My Go-To Solutions for Anxiety/Depression


 

 

 

I long for the day when anxiety and depression are not struggles I face on a near-daily basis, whether in my own personal life or in that of a friend.

 

However, I can say there have been significant improvements thanks to a few techniques that I’ll share today. I hope you find them helpful! Please share, because you never know who is really struggling with these things, and they could make a huge difference in a life!

 

Recognize triggers. I know that certain situations are going to be more difficult than others, for instance leaving my kiddos with a sitter or in daycare, or going to a crowded event. Simply knowing that I’m going to be in a heightened state allows me to go into the situation as prepared as possible.

 

For instance, I will build in a buffering transition zone, so to speak, that will keep me from having to drop off or leave the kiddos in a rush. I can ensure on the days I’ll be at an event that I focus on what I can control, like eating properly and getting the right kind of exercise.

 

Understanding what situations are more difficult for me doesn’t alleviate the issues completely, but helps me keep things under control rather than being caught off guard.

 

Verbalize. Have you noticed that keeping your anxiety or depression to yourself actually intensifies the symptoms? I certainly know this to be true for me. It’s stressful to hide things, and stress exacerbates mental illness.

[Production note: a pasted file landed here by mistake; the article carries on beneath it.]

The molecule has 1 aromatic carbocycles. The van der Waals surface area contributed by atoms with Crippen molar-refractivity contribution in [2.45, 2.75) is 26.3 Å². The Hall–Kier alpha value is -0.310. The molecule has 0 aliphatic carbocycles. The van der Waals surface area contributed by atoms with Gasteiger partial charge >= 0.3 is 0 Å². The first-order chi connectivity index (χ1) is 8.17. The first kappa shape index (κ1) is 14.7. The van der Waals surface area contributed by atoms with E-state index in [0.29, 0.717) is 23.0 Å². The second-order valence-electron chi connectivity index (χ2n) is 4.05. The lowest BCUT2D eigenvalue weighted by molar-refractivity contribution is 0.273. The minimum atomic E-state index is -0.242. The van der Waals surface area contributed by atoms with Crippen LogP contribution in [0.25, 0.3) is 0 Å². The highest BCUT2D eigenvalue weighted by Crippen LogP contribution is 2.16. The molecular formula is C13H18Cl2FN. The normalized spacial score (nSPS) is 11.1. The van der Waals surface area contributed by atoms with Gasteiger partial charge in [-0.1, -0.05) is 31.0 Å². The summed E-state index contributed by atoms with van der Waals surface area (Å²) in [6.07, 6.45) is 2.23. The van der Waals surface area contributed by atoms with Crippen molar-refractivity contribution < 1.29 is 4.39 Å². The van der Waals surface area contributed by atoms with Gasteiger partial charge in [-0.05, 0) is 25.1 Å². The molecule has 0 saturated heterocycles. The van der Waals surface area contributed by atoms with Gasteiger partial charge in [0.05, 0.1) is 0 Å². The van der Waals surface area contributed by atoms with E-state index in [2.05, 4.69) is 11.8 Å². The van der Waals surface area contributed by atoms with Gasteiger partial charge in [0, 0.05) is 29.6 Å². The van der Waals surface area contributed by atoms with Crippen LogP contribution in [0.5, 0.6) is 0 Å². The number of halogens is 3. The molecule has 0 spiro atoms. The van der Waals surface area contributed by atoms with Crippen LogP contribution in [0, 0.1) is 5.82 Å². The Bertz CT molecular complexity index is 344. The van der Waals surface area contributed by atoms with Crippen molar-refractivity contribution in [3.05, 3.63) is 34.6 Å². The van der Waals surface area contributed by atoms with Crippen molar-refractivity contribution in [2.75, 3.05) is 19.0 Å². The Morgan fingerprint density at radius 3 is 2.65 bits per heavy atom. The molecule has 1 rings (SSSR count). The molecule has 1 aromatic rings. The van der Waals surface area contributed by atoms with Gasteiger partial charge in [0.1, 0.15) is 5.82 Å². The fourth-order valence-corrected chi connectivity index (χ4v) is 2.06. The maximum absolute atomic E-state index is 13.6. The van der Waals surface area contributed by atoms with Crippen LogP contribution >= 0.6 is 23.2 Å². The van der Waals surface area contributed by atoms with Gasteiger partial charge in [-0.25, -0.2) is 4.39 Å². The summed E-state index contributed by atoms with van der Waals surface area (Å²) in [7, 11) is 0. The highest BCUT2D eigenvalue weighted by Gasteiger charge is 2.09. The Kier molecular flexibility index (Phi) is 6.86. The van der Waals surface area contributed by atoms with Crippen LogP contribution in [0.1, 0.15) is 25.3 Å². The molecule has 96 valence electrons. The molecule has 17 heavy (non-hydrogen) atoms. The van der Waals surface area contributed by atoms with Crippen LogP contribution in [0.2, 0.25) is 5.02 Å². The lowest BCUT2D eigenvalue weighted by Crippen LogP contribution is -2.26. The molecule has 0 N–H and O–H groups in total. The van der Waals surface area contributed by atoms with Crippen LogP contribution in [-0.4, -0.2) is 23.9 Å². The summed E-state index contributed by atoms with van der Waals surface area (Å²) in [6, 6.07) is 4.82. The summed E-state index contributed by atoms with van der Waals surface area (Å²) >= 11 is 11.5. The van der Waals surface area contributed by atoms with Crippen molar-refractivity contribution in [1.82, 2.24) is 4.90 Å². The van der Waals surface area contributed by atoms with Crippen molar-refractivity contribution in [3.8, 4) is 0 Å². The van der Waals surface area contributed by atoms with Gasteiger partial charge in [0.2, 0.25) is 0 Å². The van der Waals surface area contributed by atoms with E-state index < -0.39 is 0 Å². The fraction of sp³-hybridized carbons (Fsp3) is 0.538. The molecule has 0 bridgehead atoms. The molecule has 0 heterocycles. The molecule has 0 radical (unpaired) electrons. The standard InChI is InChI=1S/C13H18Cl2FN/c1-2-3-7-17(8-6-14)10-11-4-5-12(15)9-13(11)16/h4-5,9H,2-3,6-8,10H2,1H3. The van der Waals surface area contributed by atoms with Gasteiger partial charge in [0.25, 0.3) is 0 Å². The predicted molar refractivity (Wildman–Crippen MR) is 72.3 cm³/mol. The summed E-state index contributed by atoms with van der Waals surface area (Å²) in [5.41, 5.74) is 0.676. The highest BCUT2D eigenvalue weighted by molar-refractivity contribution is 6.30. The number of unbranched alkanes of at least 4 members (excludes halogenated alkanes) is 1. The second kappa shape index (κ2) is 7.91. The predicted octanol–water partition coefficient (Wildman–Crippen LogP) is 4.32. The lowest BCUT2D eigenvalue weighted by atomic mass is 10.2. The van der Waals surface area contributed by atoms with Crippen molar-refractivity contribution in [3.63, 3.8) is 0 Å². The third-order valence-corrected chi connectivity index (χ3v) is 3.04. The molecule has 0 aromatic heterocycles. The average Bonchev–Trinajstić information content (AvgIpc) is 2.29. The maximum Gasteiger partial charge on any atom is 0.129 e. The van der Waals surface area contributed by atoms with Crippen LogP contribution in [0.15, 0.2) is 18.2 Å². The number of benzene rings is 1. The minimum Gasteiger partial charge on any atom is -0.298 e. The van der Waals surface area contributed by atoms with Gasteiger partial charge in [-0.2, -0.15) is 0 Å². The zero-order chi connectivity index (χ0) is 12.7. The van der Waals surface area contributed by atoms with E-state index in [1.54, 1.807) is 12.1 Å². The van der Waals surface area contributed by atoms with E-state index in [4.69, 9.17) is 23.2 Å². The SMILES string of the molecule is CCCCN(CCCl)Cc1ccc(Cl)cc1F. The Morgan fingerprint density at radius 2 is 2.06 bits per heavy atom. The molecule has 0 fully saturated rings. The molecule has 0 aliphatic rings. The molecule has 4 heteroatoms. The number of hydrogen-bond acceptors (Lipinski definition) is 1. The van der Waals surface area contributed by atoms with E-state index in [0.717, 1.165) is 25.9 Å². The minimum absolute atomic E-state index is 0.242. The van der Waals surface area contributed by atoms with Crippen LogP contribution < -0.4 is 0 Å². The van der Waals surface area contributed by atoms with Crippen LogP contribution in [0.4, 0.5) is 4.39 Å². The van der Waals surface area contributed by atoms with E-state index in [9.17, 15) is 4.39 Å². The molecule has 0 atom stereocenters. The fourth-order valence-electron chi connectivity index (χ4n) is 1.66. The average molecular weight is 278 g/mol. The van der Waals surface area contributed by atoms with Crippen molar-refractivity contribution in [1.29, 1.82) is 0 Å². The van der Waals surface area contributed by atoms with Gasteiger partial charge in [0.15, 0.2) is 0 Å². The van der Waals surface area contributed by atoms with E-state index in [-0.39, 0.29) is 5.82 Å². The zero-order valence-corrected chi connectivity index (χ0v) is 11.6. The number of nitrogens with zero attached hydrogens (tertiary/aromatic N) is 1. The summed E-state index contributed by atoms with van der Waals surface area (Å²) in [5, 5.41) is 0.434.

When I started to confide in friends and family, I noticed a huge shift in how I felt, both immediately and long term. Knowing I didn’t have to hide and put on a front gave me more freedom to be me, and allowed me to focus on staying and getting healthy. It also helped me get perspective. If I’m having physical symptoms of anxiety, having someone else to remind me that it’s probably not Ebola, or whatever other nasty disease I automatically assume I’m dying of, is incredibly helpful.

 

Relieving the pressure was paramount, and gave me more confidence to speak even more publicly about what I’m struggling with – which, in turn, has helped many others in their struggle. Speaking out also empowered me because I was doing something to beat my anxiety.

 

Tapping. When a friend first told me about what she described simply as “tapping” to relieve my anxiety, I thought it was too easy to be useful. But when I found myself battling an anxiety attack just a short while later, the method proved incredibly powerful. It was later explained to me by my therapist, and reading I’ve done since collaborates it as having actual methodology behind it.

 

The Emotional Freedom Technique, as it’s formally known, involves using your fingers to rhythmically drum on certain areas of your body. For me, I find it calming to focus on one thing – moving my fingers in a steady motion – and the metronome-like pace seemingly takes everything from 80 miles per hour to a more manageable, slower speed.

 

What I like most about it is I can do it without anyone even noticing. Sure, you’ll see me tapping my fingers on the side of my leg (which I should note isn’t an official “spot” recognized by EFT), but lots of people do that regardless of their emotional state.

 

Singing. I’m not one to hum a bar with any tune, but there’s research behind the practice of singing your anxieties. A recent article I read recommends a specific app – Songify – that will transcribe your fears (or whatever else you say into it) into a melody.

The idea isn’t to mock your fears or minimize them, but to deconstruct them and realize their place. There's a lot of helpful info in the link here.



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